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I was reading this research paper titled Sub-modeling Finite Element Analysis of 3D Printed Structures. In this, firstly, the author is trying to create a sketch for Engineering analysis using the 3D printing path coordinates and integrating it to a CAD software like Autodesk Inventor.

It says,

By analyzing the corresponding G-code for the desired structure, important information can be extracted, such as the coordinated of the 3D printing path, key points, paths of printing and non-printing paths.

...

The coordinate of the 3D printing path can then be imported into CAD software to obtain the corresponding sketch and consequently a solid body for each layer. Most of commercial CAD software packages are capable of this task. For this Purpose we have chosen Autodesk Inventor.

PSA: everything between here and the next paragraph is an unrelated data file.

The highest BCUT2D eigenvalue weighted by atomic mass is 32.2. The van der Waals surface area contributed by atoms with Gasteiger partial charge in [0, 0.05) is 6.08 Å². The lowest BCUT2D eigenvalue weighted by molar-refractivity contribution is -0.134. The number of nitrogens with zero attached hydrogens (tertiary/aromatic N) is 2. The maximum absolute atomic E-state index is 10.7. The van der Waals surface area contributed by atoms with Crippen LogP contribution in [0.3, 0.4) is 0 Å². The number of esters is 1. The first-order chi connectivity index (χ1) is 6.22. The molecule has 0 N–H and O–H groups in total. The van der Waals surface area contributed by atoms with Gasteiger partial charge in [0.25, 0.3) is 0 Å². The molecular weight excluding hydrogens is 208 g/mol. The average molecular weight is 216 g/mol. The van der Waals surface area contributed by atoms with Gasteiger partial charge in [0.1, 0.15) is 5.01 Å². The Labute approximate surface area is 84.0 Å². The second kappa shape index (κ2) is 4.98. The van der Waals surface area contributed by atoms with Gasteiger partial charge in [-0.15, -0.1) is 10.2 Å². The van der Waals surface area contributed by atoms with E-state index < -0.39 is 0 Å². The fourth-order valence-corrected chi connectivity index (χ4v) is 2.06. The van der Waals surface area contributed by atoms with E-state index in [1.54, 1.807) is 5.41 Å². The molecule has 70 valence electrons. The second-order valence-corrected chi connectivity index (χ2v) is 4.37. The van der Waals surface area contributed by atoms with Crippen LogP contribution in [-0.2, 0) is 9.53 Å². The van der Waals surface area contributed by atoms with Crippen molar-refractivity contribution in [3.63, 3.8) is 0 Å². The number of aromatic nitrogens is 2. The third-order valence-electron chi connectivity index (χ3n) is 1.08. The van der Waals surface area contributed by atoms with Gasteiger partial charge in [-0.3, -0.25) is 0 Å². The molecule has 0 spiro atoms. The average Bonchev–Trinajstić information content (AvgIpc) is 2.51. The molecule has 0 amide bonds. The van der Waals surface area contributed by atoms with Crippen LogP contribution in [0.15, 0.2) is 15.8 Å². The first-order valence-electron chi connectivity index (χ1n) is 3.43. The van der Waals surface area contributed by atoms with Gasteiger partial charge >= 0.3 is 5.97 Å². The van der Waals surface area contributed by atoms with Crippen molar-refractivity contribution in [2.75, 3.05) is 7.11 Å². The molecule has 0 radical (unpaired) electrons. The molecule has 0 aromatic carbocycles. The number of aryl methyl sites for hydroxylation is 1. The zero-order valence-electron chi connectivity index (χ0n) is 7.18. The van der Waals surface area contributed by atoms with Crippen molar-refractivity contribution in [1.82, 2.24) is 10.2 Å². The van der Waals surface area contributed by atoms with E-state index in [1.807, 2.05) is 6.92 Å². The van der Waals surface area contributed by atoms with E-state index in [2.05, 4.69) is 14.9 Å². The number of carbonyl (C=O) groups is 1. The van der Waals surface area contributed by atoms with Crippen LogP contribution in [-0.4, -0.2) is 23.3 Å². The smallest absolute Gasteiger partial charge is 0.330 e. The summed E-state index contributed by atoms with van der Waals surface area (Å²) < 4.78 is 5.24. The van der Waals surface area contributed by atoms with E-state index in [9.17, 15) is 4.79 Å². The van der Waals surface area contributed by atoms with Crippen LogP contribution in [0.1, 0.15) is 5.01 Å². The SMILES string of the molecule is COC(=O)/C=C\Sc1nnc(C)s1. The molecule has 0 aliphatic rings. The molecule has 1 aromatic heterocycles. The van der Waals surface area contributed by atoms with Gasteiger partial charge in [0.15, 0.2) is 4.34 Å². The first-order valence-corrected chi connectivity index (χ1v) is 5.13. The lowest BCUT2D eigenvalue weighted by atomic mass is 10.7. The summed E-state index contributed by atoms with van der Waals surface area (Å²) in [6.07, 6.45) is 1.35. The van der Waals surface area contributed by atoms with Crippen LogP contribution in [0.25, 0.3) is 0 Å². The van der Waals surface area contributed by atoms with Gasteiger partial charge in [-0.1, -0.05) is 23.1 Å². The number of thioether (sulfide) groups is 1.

Paper is attached here: Research Paper in subject

Can anyone help me out with how this can be done?

1 Answer 1

The wording in the paper is quite verbose and somewhat unclear. All it says is they read the G-code file and somehow turn it into a 3D model.

A g-code file is just a list of linear moves. Here is an example snippet I took from a random file (keep in mind a typical file would consist of thousands of such lines):

G1 X140.621 Y114.840 E0.0065 G1 X140.804 Y114.765 E0.0129 G1 X141.016 Y114.737 E0.0199 G1 X158.984 Y114.737 E0.6070 G1 X159.196 Y114.765 E0.6140 

Each move is relative to the previous, so the second line of the code (for example) tells the printer to move to X=140.804 and Y=114.765 from the previous position (X=140.621, Y=114.840) while extruding an amount of material equal to 0.0129-0.0065=0.0064 mm of filament.

It appears that the authors have developed a toolchain to turn a G-code file into a 3D model, translating every extrusion segment into a part of a solid body (from the pictures, it appears that for a given move segment, they create an ellipsoidal extrusion and merge all of these together into a single solid body) - see Figure 9 in the paper.